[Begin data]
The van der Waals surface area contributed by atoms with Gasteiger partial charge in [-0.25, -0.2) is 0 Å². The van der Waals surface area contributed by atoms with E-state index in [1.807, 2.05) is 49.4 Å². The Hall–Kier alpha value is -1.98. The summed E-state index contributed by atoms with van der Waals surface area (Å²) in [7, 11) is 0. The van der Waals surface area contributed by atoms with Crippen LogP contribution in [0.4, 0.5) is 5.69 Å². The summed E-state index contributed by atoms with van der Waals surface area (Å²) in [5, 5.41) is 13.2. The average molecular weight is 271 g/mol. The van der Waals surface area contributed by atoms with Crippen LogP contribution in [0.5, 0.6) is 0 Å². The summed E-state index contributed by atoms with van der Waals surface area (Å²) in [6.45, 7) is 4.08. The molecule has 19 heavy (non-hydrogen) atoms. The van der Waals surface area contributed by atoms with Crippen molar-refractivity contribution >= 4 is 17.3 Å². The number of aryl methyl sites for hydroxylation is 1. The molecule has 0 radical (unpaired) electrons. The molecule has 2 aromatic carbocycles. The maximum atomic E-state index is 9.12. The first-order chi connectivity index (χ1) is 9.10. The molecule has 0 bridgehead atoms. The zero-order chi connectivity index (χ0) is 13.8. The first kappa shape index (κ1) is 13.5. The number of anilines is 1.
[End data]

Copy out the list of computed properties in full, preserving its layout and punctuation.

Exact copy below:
The van der Waals surface area contributed by atoms with Gasteiger partial charge in [-0.25, -0.2) is 0 Å². The van der Waals surface area contributed by atoms with E-state index in [1.807, 2.05) is 49.4 Å². The Hall–Kier alpha value is -1.98. The summed E-state index contributed by atoms with van der Waals surface area (Å²) in [7, 11) is 0. The van der Waals surface area contributed by atoms with Crippen LogP contribution in [0.4, 0.5) is 5.69 Å². The summed E-state index contributed by atoms with van der Waals surface area (Å²) in [5, 5.41) is 13.2. The average molecular weight is 271 g/mol. The van der Waals surface area contributed by atoms with Crippen LogP contribution in [0.5, 0.6) is 0 Å². The summed E-state index contributed by atoms with van der Waals surface area (Å²) in [6.45, 7) is 4.08. The molecule has 19 heavy (non-hydrogen) atoms. The van der Waals surface area contributed by atoms with Crippen molar-refractivity contribution >= 4 is 17.3 Å². The number of aryl methyl sites for hydroxylation is 1. The molecule has 0 radical (unpaired) electrons. The molecule has 2 aromatic carbocycles. The maximum atomic E-state index is 9.12. The first-order chi connectivity index (χ1) is 9.10. The molecule has 0 bridgehead atoms. The zero-order chi connectivity index (χ0) is 13.8. The first kappa shape index (κ1) is 13.5. The number of anilines is 1.